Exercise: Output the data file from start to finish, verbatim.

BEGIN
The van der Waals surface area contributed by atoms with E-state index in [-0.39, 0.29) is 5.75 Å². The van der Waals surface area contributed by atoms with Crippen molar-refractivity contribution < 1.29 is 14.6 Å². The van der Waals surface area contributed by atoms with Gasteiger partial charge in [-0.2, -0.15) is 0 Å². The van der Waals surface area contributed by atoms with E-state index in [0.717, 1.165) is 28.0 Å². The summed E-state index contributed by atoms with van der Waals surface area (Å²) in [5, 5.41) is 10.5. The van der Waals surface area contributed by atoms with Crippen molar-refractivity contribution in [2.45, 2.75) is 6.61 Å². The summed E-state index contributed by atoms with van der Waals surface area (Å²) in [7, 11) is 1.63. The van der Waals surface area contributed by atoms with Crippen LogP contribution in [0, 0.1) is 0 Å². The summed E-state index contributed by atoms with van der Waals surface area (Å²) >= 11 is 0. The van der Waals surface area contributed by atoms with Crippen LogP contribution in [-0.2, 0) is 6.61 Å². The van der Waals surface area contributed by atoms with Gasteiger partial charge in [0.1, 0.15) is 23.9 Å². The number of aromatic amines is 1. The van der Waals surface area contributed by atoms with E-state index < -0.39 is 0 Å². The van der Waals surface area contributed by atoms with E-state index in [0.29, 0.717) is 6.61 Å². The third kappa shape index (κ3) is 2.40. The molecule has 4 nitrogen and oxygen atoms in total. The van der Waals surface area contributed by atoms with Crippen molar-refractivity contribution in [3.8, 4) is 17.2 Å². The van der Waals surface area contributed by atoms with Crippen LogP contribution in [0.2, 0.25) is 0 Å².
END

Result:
The van der Waals surface area contributed by atoms with E-state index in [-0.39, 0.29) is 5.75 Å². The van der Waals surface area contributed by atoms with Crippen molar-refractivity contribution < 1.29 is 14.6 Å². The van der Waals surface area contributed by atoms with Gasteiger partial charge in [-0.2, -0.15) is 0 Å². The van der Waals surface area contributed by atoms with E-state index in [0.717, 1.165) is 28.0 Å². The summed E-state index contributed by atoms with van der Waals surface area (Å²) in [5, 5.41) is 10.5. The van der Waals surface area contributed by atoms with Crippen molar-refractivity contribution in [2.45, 2.75) is 6.61 Å². The summed E-state index contributed by atoms with van der Waals surface area (Å²) in [7, 11) is 1.63. The van der Waals surface area contributed by atoms with Crippen LogP contribution in [0, 0.1) is 0 Å². The summed E-state index contributed by atoms with van der Waals surface area (Å²) >= 11 is 0. The van der Waals surface area contributed by atoms with Crippen LogP contribution in [-0.2, 0) is 6.61 Å². The van der Waals surface area contributed by atoms with Gasteiger partial charge in [0.1, 0.15) is 23.9 Å². The number of aromatic amines is 1. The van der Waals surface area contributed by atoms with E-state index < -0.39 is 0 Å². The van der Waals surface area contributed by atoms with E-state index in [0.29, 0.717) is 6.61 Å². The third kappa shape index (κ3) is 2.40. The molecule has 4 nitrogen and oxygen atoms in total. The van der Waals surface area contributed by atoms with Crippen molar-refractivity contribution in [3.8, 4) is 17.2 Å². The van der Waals surface area contributed by atoms with Crippen LogP contribution in [0.2, 0.25) is 0 Å².